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Shockingly (and worryingly, given where we were sitting) this was almost everywhere and almost always close to the main community areas. This village did have a number of government built toilets, however as shown through the exercise — these were not being used.
For sanitation efforts to be effective, the entire village community must get engaged.
Midway through the mapping, the facilitator dropped shit — literally — into the middle of the map over one of the areas identified as an open defecation zone.
Acting as though it wasn’t there, the facilitator then continued, asking the men whether they felt comfortable about their wives and daughters having to go to the bathroom alone in the open at night. He joked with the crowd, asking them to name all the different words they use for “shit,” which was met with much giggling particularly from the ladies side of the audience.
As he continued to talk however, more and more flies gathered on the now very real open defecation zone on the map, which he finally decided to address.
He explained how these flies will next go onto their fruit at the market, they’ll land on their hands, they fly into their faces. He provoked the crowd, asking “do you really want to eat this man’s shit? Or would you rather eat your own shit?”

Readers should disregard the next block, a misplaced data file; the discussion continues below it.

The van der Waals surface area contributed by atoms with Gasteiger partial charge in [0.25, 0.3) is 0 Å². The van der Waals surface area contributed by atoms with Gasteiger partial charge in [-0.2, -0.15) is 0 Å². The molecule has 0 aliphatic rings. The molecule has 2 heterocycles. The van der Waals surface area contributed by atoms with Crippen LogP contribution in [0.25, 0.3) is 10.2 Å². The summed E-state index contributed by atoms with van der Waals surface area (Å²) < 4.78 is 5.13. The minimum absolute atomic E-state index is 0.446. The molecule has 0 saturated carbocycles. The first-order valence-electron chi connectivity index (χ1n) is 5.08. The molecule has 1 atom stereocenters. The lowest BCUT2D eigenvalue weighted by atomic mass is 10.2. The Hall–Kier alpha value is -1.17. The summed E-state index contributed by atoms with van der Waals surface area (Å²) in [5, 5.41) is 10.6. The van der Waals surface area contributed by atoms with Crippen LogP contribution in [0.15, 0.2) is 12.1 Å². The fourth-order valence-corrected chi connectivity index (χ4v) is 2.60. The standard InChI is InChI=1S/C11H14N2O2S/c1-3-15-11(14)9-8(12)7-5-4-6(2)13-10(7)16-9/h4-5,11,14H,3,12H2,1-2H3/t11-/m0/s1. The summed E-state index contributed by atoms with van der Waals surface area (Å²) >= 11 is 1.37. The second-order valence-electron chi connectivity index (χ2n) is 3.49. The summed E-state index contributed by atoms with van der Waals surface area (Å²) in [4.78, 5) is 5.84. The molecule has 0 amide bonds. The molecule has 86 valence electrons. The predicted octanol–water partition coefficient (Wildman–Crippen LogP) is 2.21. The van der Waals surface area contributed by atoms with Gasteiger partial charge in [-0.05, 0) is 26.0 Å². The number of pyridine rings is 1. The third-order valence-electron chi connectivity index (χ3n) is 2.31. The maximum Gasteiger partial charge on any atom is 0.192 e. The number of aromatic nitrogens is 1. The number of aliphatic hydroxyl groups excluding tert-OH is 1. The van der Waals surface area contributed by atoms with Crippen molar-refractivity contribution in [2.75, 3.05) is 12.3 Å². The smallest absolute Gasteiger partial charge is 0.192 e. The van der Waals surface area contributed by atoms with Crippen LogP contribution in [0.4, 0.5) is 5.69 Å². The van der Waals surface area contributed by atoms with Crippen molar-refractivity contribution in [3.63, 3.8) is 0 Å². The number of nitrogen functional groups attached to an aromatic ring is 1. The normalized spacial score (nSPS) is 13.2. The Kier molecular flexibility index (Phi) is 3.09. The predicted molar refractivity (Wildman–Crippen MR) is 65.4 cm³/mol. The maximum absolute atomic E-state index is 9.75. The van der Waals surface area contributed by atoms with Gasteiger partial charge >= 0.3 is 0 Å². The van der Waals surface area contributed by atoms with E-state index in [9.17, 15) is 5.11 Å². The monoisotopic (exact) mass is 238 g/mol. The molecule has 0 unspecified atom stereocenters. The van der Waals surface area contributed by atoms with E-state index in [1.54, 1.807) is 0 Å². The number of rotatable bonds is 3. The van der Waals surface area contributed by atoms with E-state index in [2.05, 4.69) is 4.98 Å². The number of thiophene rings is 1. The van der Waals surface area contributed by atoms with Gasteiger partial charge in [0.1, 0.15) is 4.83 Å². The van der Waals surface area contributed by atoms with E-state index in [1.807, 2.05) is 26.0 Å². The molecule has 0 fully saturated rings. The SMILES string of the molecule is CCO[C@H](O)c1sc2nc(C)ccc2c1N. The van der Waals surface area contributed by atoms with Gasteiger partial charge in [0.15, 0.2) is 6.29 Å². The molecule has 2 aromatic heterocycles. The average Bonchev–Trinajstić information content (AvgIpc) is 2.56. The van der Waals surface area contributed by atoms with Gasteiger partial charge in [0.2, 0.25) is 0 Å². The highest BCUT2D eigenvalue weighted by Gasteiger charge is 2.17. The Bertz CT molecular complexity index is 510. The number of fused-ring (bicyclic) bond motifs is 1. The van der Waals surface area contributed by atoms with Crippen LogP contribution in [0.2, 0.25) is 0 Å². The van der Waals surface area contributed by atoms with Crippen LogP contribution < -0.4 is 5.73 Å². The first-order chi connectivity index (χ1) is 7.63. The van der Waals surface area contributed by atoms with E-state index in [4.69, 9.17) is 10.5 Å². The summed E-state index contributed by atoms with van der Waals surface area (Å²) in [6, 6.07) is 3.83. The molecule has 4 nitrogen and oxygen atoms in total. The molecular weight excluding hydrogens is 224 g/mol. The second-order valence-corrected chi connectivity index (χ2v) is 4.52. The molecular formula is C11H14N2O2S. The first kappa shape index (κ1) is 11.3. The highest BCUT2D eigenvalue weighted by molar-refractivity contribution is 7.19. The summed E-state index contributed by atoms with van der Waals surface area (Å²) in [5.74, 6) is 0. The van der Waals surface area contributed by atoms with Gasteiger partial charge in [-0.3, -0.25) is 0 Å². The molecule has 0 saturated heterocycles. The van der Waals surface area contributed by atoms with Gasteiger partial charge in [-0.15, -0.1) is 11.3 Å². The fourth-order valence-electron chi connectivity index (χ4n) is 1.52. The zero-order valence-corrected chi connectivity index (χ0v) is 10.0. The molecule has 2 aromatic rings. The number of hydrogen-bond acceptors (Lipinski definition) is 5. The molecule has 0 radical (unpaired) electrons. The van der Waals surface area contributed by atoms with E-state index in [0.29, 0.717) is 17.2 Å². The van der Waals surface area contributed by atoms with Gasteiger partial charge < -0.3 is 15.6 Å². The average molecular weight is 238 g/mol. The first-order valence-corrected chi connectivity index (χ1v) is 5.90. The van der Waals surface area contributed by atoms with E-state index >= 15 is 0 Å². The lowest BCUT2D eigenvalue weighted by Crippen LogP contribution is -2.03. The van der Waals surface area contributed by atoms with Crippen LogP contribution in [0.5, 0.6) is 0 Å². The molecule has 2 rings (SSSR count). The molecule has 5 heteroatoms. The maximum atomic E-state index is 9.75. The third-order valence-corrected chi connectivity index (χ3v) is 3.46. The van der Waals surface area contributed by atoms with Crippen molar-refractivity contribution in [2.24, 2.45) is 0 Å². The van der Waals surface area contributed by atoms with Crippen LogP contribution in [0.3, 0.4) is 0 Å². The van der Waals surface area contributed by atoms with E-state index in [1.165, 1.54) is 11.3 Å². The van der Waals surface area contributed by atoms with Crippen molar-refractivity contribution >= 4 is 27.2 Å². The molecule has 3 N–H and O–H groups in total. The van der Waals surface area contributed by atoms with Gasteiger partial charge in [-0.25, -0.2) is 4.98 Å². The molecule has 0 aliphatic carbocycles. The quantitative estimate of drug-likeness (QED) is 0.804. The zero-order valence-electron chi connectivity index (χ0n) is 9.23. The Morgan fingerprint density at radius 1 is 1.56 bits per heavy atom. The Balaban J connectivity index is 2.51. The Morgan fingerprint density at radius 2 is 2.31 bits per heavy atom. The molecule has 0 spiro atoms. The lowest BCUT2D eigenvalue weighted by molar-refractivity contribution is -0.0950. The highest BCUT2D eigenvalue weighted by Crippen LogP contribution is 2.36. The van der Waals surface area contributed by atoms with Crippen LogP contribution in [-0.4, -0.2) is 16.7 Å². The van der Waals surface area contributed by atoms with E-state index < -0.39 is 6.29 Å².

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Next he moved on and joked that they were only making the doctors richer and the village poorer by not breaking the cycle of disease. The mood in the audience started to shift at this stage and you could see the audience suddenly start to take this seriously.
Facilitators use chalk to visualize the problem.
At the end of the exercise, the facilitator asked the crowd to take a pledge to end open defecation. Both men and women stood forward and took on this ownership. While this triggering exercise alone does not guarantee behaviour change, it is a crucial first step in communities leading their own path to being open defecation free which we saw first hand at our next community visit.
About an hour down the road, we were invited into a village celebrating its open defecation free status. This village had been “triggered” two years previously and had since been working as a community to build their own sanitation facilities. It was here that the facilitator explained that many of the women had been so moved during the triggering in their village that they sold their jewelry in order to build toilet facilities for the village. These women then became the champions throughout the community to lead the educational process of why these toilets must be used.
Back in September this year at the Global Citizen Festival in New York, the Netherlands announced a $50 million investment to WSSCC as part of their plan to reach 50 million people with better sanitation. Seeing the work of WSSCC brought this to life and demonstrated why we need more than commitments to build toilets, but need to empower communities to collectively analyze the issue and find their own solutions.